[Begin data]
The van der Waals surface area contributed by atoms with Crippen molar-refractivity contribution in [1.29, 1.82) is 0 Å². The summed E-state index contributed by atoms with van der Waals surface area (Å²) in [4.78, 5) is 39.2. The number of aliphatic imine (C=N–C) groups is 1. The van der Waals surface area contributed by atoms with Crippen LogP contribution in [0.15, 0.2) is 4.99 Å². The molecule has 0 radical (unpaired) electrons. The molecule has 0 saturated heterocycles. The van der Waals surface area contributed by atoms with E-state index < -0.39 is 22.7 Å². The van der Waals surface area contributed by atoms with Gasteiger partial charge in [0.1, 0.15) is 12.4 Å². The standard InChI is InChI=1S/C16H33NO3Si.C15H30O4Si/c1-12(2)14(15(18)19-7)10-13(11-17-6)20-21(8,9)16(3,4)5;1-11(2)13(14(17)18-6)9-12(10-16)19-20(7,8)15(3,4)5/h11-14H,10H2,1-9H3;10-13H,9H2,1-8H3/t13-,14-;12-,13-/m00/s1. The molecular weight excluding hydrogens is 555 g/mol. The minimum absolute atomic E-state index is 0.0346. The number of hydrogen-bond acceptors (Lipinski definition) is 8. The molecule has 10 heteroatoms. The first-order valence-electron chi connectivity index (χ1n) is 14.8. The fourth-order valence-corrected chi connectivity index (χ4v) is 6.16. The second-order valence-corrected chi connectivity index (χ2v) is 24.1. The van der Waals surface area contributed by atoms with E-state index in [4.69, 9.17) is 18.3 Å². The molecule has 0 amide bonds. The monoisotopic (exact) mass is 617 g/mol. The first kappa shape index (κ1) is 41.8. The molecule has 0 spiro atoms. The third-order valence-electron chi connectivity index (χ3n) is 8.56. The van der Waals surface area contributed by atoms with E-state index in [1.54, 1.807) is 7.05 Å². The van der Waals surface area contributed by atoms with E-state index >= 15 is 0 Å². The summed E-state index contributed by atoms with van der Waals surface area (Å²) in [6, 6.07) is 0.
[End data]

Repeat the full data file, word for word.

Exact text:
The van der Waals surface area contributed by atoms with Crippen molar-refractivity contribution in [1.29, 1.82) is 0 Å². The summed E-state index contributed by atoms with van der Waals surface area (Å²) in [4.78, 5) is 39.2. The number of aliphatic imine (C=N–C) groups is 1. The van der Waals surface area contributed by atoms with Crippen LogP contribution in [0.15, 0.2) is 4.99 Å². The molecule has 0 radical (unpaired) electrons. The molecule has 0 saturated heterocycles. The van der Waals surface area contributed by atoms with E-state index < -0.39 is 22.7 Å². The van der Waals surface area contributed by atoms with Gasteiger partial charge in [0.1, 0.15) is 12.4 Å². The standard InChI is InChI=1S/C16H33NO3Si.C15H30O4Si/c1-12(2)14(15(18)19-7)10-13(11-17-6)20-21(8,9)16(3,4)5;1-11(2)13(14(17)18-6)9-12(10-16)19-20(7,8)15(3,4)5/h11-14H,10H2,1-9H3;10-13H,9H2,1-8H3/t13-,14-;12-,13-/m00/s1. The molecular weight excluding hydrogens is 555 g/mol. The minimum absolute atomic E-state index is 0.0346. The number of hydrogen-bond acceptors (Lipinski definition) is 8. The molecule has 10 heteroatoms. The first-order valence-electron chi connectivity index (χ1n) is 14.8. The fourth-order valence-corrected chi connectivity index (χ4v) is 6.16. The second-order valence-corrected chi connectivity index (χ2v) is 24.1. The van der Waals surface area contributed by atoms with E-state index in [4.69, 9.17) is 18.3 Å². The molecule has 0 amide bonds. The monoisotopic (exact) mass is 617 g/mol. The first kappa shape index (κ1) is 41.8. The molecule has 0 spiro atoms. The third-order valence-electron chi connectivity index (χ3n) is 8.56. The van der Waals surface area contributed by atoms with E-state index in [1.54, 1.807) is 7.05 Å². The van der Waals surface area contributed by atoms with E-state index >= 15 is 0 Å². The summed E-state index contributed by atoms with van der Waals surface area (Å²) in [6, 6.07) is 0.